Pub. Date: 22/10/2015
Publisher: Pan MacMillan
Lo-Melkhiin killed three hundred girls before he came to my village, looking for a wife.
When Lo-Melkhiin - a formidable king - arrives at her desert home, she knows that he will take her beautiful sister for a wife. Desperate to save her sister from certain death, she makes the ultimate sacrifice - leaving home and family behind to live with a fearful man.
But it seems that a strange magic flows between her and Lo-Melkhiin, and night after night, she survives. Finding power in storytelling, the words she speaks are given strange life of their own. Little things, at first: a dress from home, a vision of her sister. But she dreams of bigger, more terrible magic: power enough to save a king . . . if only she can stop her heart from falling for a monster.
Set against a harsh desert backdrop, by E K Johnston is an evocative tale of love, mystery and magic that would not feel out of place if Scheherazade herself were telling it. And perhaps she is...One of A Thousand Nights strongest assets was its main character. As the blurb suggests, this novel is very much about story telling and hence it was natural that Johnston's main character is swept up by words throughout. Words seem to just come to her sometimes and it is undeniable throughout the novel that words have a power. This is also noticeable in Johnston's writing itself which feels utterly magical at times. There are great descriptions of the desert and its character (yes, nature can have a character), but also of the way of life of our characters. Whether it's living in tents as nomads or living in a luxurious qasr. Johnston also addresses a number of topics within the book such as the problematic of gender or the differences between classes, but they are all worked into the novel into a way that feels cohesive rather than arbitrary. It is great to see a YA novel approach these themes with such understanding and willingness, rather than assuming its audience is too young or uninterested to care.
I raved in my review of The Queen of the Tearling about the fact that romance wasn't central to a story about a young heroine. I'm very proud to present to you a similar read with A Thousand Nights. E.L. Johnston focuses on her main character's growth and development, rather than on forcing trope-rific plot turns onto the reader. This again means that we have a novel led by a complex female character. She experiences a range of emotions and situations, moving from fear to enjoyment to anger in a way that seems natural and realistic. Her sense of independence and desire to handle things makes her a very active character without forcing her into the 'strong woman' complex who punches her way out of anything that is too deep. She is a great inspirational role model, in that sense. I also loved the fact E.K. Johnston didn't move her Arabian Nights adaptation out of the Middle East in order to make it more "palatable". Her novel is solidly Arabic and it shows she did her research. In a time like ours it's something of a gamble to have Islamic main characters and I think Johnston did something wonderful with it.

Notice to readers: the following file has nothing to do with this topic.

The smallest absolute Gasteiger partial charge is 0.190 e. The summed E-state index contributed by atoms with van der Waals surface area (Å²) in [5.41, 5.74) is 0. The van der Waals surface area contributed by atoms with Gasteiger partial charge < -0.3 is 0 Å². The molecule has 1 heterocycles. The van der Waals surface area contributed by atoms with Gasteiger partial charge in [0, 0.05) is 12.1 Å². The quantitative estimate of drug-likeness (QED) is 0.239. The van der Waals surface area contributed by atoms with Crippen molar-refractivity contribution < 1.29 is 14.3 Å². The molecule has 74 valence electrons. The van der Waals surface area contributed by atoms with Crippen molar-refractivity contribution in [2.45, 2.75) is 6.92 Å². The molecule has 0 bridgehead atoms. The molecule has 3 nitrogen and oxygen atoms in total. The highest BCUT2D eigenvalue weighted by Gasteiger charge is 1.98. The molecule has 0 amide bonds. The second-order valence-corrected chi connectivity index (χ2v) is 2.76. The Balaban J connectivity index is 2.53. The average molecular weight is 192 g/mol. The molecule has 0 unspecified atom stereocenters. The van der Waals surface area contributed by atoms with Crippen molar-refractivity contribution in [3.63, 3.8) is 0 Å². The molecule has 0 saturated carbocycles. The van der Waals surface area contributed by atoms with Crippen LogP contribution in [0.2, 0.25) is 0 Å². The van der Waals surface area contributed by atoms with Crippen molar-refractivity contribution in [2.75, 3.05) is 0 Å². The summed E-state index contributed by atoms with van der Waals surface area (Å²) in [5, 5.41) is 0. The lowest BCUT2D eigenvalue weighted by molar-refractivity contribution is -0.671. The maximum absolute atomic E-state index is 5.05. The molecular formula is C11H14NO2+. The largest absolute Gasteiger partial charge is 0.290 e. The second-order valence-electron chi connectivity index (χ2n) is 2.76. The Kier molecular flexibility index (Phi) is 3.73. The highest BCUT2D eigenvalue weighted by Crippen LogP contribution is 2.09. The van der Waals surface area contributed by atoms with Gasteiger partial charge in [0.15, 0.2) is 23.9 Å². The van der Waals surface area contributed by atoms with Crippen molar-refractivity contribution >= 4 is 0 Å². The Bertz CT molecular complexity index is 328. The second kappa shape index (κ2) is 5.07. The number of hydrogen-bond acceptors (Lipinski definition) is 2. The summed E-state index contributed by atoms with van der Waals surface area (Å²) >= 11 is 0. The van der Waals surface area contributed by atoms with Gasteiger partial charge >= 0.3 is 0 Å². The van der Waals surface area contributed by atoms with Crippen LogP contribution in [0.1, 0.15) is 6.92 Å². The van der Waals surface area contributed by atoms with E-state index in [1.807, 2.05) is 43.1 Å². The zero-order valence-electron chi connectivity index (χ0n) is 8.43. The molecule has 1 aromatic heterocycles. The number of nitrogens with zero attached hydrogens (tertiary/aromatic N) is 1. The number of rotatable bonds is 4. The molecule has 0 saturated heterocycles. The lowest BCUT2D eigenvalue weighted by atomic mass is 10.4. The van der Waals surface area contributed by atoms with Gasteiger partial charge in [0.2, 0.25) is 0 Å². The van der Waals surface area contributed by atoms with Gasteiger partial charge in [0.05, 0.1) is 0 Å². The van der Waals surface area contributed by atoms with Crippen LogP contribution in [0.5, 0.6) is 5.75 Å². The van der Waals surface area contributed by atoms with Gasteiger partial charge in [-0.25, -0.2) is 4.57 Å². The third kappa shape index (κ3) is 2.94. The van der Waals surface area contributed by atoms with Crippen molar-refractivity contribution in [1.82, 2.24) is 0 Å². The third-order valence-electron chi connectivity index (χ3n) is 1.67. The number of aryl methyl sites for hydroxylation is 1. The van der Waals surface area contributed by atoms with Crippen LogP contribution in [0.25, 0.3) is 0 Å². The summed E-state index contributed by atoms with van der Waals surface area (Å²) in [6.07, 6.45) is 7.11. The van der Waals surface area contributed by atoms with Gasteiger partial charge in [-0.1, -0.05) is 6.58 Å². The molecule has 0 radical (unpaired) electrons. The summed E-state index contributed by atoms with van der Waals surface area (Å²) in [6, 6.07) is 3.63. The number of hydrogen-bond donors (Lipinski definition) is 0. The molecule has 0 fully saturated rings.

A Thousand Nights is not without its edge, but that is also what lifts the novel above a straight-cut adaptation or YA novel. Johnston adds her own twists to the story and these mean that every page holds something exciting. Some of the twists are brought about by side-characters which are excellently worked out. Too often side-characters fade into the background, especially when it is the romance that takes over, and I consider this sloppy writing. In A Thousand Nights one can't help but warm to the characters surrounding the protagonists and it means that the stakes of the plot become a lot higher. Overall this makes for a read that has you caring and has you invested from the get-go. It's not a novel you're likely to forget any time soon. In fact... I think it's time for a reread!
I give this novel...
A Thousand Nights is the kind of adaptation that I love. Johnston has made the story her own while remaining loyal and true to the magical feeling of the original. Despite being set in a culture and region foreign to me, Johnston never makes a difference between her characters and her readers, bringing the two together on what makes us human. I'd recommend this to fans of adaptation and YA fiction, because it's the perfect mix between the two.